I have a confession to make: Sleep is not as black and white as we think it is.
Another confession: What appear to be reasonable questions--with easy answers!--turn out to be far more complex than a simple "yes/no."
Even the basic question "why do we sleep" has no clear-cut answer. We here at Zeo are adult enough to admit that sleep science doesn't know everything, but we can explain why this is the case--as well as answer 3 questions every Zeo user asks.
In the beginning we slept--and that fact didn't bother us too much. There were a bunch of ideas as to why this happened but for the most part, they were stabs in the dark.
Then we realized that we could explore the human body without cutting it open and got excited. When we started building monitoring systems and adding electricity to dive further into ourselves, we got super excited and really, haven't ever come down from that high since.
However-- The field that is sleep medicine (a.k.a. what Sleep Science is called by the PhDs) is still a new and tiny field. The use of EEG only started to be codified in the 1960s. The first US sleep clinics opened in the 1970s. It put in all in perspective, electric typewriters and graphing calculators were that day's MacBoook and iPhone. Heck, having 8 tracks of music all at once was a big deal.
Now into this world comes reams and reams of data from stuff you never knew existed--but happens every night in every single human being--and you have to make sense of it all. Needless to say, it's taken a good 30 years just to figure that early stuff out.
Admittedly, one of the best ways to deal with tons of information is to just explore. Kids do it all the time and we call it "play". Scientists call it "research" but it's a remarkably similar process that goes a little something like this:
You ask questions, you test things out, and compare results. Then you do it all over again.
This is what you do all the time with your Zeo. You use it, get data, ask questions ("Why did my deep sleep tank last night?"), then search for answers. You journal your experiments every day, and post the results for others to comment on. If you already do these basic things, you're already well on your way to being a sleep expert.
Of course, in every field there are some basic things that you just need to know to get started. To step up your Sleep IQ,here are answers to the three sleep questions every Zeo user asks.
The short answer is "No". The caviate is that we don't always know why.
Some of it is certainly related to lifestyle--not making sleep a high priority as part of our overall life is certainly a culprit--but some of it could be biology. Even things like the "90 minute sleep cycle" turns out to differ from person to person. Age and sex are turning out to be factors in one's overall sleep quality too.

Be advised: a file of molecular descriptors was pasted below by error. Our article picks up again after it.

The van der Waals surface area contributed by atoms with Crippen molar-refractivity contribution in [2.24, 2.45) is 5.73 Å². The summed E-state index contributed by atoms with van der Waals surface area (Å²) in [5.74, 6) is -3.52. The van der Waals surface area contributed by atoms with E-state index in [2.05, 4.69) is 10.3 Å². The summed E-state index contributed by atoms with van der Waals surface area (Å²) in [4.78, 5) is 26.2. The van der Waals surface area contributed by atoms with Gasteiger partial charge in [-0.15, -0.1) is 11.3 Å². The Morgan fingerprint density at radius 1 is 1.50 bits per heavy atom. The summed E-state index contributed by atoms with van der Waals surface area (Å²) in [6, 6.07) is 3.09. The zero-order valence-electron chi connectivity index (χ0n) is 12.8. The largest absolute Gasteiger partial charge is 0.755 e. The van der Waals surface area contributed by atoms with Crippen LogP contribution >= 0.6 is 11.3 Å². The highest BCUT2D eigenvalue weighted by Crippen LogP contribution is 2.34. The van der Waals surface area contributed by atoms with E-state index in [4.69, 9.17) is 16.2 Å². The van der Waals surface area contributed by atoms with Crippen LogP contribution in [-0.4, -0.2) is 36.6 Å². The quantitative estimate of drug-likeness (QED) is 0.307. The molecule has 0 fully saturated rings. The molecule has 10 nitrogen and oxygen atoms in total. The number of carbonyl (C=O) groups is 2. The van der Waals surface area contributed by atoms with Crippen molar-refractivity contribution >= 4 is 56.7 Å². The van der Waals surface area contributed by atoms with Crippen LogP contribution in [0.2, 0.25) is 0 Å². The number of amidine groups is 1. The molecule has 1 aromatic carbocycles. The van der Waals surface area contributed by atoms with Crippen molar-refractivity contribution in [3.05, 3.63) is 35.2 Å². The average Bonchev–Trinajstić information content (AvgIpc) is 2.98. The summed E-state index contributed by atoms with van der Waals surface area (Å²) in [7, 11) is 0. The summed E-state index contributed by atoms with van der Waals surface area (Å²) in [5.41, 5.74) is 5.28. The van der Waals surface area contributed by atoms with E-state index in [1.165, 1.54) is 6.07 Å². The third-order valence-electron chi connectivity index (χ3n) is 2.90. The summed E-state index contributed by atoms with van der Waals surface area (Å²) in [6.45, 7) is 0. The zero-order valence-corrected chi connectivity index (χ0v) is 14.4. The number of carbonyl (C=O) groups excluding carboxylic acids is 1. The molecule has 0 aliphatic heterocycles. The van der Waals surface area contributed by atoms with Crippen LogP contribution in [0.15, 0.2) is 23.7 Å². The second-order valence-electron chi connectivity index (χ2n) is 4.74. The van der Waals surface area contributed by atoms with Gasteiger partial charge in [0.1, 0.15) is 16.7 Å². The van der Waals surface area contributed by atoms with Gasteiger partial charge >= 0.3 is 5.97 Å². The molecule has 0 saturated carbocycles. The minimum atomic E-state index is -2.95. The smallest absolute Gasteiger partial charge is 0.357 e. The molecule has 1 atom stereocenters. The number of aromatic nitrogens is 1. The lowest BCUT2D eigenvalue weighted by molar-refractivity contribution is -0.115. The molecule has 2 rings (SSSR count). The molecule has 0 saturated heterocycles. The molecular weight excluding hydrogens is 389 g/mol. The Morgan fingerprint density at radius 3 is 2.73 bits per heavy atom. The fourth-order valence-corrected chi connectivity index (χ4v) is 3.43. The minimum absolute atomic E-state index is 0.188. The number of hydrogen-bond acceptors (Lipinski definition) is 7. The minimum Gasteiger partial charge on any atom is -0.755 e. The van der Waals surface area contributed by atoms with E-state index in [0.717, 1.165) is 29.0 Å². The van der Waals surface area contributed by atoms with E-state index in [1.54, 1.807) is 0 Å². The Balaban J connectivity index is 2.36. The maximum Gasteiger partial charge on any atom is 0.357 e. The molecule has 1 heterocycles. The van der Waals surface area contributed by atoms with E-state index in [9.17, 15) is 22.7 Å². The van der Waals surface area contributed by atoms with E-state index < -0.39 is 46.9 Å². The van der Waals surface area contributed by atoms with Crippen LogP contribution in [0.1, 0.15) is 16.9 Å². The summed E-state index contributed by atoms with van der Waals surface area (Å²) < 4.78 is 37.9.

Since we're still asking why this happens and what it means, it's important to focus on what sleep is to you, not your partner, parent, or friend.
Again, the short answer appears to be "No", but that's not the same as your sleep ratios not meaning something to you.
While we do know that our sleep ratios fluxuate from night to night--and that external factors can influence those ratios--whether or not an incease in REM means that Light sleep was "converted" into another stage is not known.
Given the fact that each stage does different things, it's perhaps better to think of them as internal organs; if your kidneys underperform, your stomach isn't going to "step in" and become a kidney for a day or two.
Cut back or completely cut out caffeine & alcohol from your diet. Get regular exercise. Don't go to bed stressed out. Quit smoking. Get 7-9 hours of sleep per night/every night and go to bed and wake up at the same time.
If this sounds familiar to what your doctor might say, keep in mind that an end goal of sleep is to keep you healthy.
Scientists have shown that all the above have measurable effects on your sleep quality and composition; namely, that this sh*t harms our sleep. You can experiment with supplements and OTC things but if you haven't toyed with these factors yet, you're missing out.
There's a great thread on the forum from chrismv48 that asks all these questions--as well as a few others--to the Zeo community at large. Now that you know a few more of the ins and outs of being a sleep scientist, why don't you join the discussion?
Share your data, look for larger trends, play and most of all, have fun.
Jump in to add your 2¢ and teach us a thing or two!